Exhibit by late artist Sam “The Dot Man” McMillan opens at SECCA

Larry McMillan, son of Sam “The Dot Man” McMillan, stands in front of a statue of his father from the collection of the Arts Council of Winston-Salem and Forsyth County.

Exhibit by late artist Sam “The Dot Man” McMillan opens at SECCA
February 28
00:50 2019

By Judie Holcomb-Pack

Some artists have followers; the late Sam McMillan, known as The Dot Man for his distinctive painting style, has a fan club.

An exhibit of his work on loan from collectors – and friends and family of the artist – opened Thursday evening, Feb. 21, at the Southeastern Center for Contemporary Art (SECCA) and attendees wore their personal items of clothing that Sam had given to them and spoke about pieces that they were proud to own. And it seemed like everyone had a story to tell.

Wendy Earle, curator of contemporary art at SECCA, mentioned that the show was a commemoration of Sam’s extraordinary talent and contained pieces from private collections. An earlier “soft opening” was held and received enthusiastic response. Over 125 people attended the opening reception. Earle commented that Sam McMillan was “a little gem in our community.”

Earle noted that McMillan was a self-taught artist, considered an “outsider” artist, as he had no formal training. He was born June 22, 1926, in Robeson County, and didn’t start painting until he was in his 60s. He moved to Winston-Salem in 1977 and worked for DeWitt Chatham Hanes, who encouraged him to pursue painting. He became a prolific artist and his work has been exhibited in the Outsider Art Fair in New York City, museums in North Carolina, Texas, and elsewhere, as well as the Smithsonian’s Anacostia Community Museum.

Attending the opening were Sam’s son, Larry McMillan, and granddaughter, Kimberly. His son noted that his father was always creative and refinished furniture and repurposed items he found. His granddaughter said her grandfather “liked colors,” and added, “Anything my grandfather could put his hands on, he would paint.” She carried a purse with a UNC design that he had painted for her. She said she spent a lot of time with him growing up and said he would paint with his grandchildren, sharing his passion for creating.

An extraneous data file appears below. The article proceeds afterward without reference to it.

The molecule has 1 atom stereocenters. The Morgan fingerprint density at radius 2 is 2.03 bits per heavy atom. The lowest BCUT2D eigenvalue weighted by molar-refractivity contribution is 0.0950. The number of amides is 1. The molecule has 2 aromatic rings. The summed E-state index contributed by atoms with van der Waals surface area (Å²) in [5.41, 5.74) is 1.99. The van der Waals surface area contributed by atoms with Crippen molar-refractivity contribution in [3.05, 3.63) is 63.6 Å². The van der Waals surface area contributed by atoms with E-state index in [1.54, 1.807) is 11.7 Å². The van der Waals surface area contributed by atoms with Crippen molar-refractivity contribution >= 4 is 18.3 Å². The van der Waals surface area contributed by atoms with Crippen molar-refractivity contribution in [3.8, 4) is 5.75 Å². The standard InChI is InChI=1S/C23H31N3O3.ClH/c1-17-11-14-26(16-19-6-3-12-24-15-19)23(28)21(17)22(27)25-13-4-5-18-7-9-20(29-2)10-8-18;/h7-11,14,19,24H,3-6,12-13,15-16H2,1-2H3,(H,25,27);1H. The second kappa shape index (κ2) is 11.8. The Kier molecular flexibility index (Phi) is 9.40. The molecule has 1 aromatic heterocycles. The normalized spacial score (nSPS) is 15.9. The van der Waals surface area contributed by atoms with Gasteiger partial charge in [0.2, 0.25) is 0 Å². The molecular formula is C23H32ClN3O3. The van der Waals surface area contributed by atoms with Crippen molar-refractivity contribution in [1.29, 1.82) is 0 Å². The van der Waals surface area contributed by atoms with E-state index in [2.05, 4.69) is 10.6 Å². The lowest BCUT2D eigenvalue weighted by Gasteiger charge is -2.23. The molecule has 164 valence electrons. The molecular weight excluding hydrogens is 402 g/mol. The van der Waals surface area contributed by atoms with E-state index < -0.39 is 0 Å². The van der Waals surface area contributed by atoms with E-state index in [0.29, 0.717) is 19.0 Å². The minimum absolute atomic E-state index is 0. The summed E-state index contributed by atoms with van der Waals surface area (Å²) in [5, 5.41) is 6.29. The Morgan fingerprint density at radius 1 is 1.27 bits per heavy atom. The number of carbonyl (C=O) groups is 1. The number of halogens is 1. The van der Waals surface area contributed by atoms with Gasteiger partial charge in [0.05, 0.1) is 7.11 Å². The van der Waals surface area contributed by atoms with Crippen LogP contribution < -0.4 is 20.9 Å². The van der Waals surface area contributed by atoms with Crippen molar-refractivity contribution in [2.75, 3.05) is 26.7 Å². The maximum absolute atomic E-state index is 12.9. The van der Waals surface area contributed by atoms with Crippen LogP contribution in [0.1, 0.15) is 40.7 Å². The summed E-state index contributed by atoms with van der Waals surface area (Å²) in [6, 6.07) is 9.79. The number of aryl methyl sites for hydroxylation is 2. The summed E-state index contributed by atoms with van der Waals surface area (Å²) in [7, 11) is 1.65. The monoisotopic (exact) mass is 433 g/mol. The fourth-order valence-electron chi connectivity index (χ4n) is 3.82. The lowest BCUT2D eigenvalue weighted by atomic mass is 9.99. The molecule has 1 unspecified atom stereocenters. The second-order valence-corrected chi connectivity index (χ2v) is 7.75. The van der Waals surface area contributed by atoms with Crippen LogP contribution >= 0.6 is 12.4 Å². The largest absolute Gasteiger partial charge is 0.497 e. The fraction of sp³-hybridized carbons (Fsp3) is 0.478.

Robert Moyer was a “walking exhibit,” dressed for the occasion in bib overalls painted by Sam and carrying a painted cane. He contributed 14 pieces from his collection to the exhibit. He spoke briefly about Sam to the attendees and said what he remembers most about Sam was his generosity. He said, “Sam never hesitated to give his art away,” and any time someone needed an item for an auction or fundraiser, Sam generously donated one of his creations.

Moyer wasn’t the only person attending the opening who was wearing Sam’s art. Brothers Calvin and Lee Cox sported ties with the signature Dot Man design, another attendee wore Dot Man shoes, and numerous people wore clothing painted by Sam.

McMillan died in 2018 at the age of 92. Looking around at all the people enjoying the exhibit, his granddaughter said with a smile, “He loved attention. He would have loved this.”

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